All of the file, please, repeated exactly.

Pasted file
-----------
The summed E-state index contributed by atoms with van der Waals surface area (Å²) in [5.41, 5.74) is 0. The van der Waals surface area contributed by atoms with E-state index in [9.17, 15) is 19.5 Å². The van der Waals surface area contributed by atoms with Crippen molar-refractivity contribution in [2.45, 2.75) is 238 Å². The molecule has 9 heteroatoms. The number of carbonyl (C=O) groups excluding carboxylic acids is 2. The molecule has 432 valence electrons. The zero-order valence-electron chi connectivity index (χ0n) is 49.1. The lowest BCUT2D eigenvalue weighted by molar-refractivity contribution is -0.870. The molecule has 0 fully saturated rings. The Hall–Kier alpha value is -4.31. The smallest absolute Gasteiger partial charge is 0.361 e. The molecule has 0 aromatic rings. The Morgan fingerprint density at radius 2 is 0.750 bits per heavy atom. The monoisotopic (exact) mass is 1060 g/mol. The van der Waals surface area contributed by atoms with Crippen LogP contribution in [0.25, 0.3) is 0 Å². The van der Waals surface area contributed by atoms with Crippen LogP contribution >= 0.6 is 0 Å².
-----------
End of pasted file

The summed E-state index contributed by atoms with van der Waals surface area (Å²) in [5.41, 5.74) is 0. The van der Waals surface area contributed by atoms with E-state index in [9.17, 15) is 19.5 Å². The van der Waals surface area contributed by atoms with Crippen molar-refractivity contribution in [2.45, 2.75) is 238 Å². The molecule has 9 heteroatoms. The number of carbonyl (C=O) groups excluding carboxylic acids is 2. The molecule has 432 valence electrons. The zero-order valence-electron chi connectivity index (χ0n) is 49.1. The lowest BCUT2D eigenvalue weighted by molar-refractivity contribution is -0.870. The molecule has 0 fully saturated rings. The Hall–Kier alpha value is -4.31. The smallest absolute Gasteiger partial charge is 0.361 e. The molecule has 0 aromatic rings. The Morgan fingerprint density at radius 2 is 0.750 bits per heavy atom. The monoisotopic (exact) mass is 1060 g/mol. The van der Waals surface area contributed by atoms with Crippen LogP contribution in [0.25, 0.3) is 0 Å². The van der Waals surface area contributed by atoms with Crippen LogP contribution >= 0.6 is 0 Å².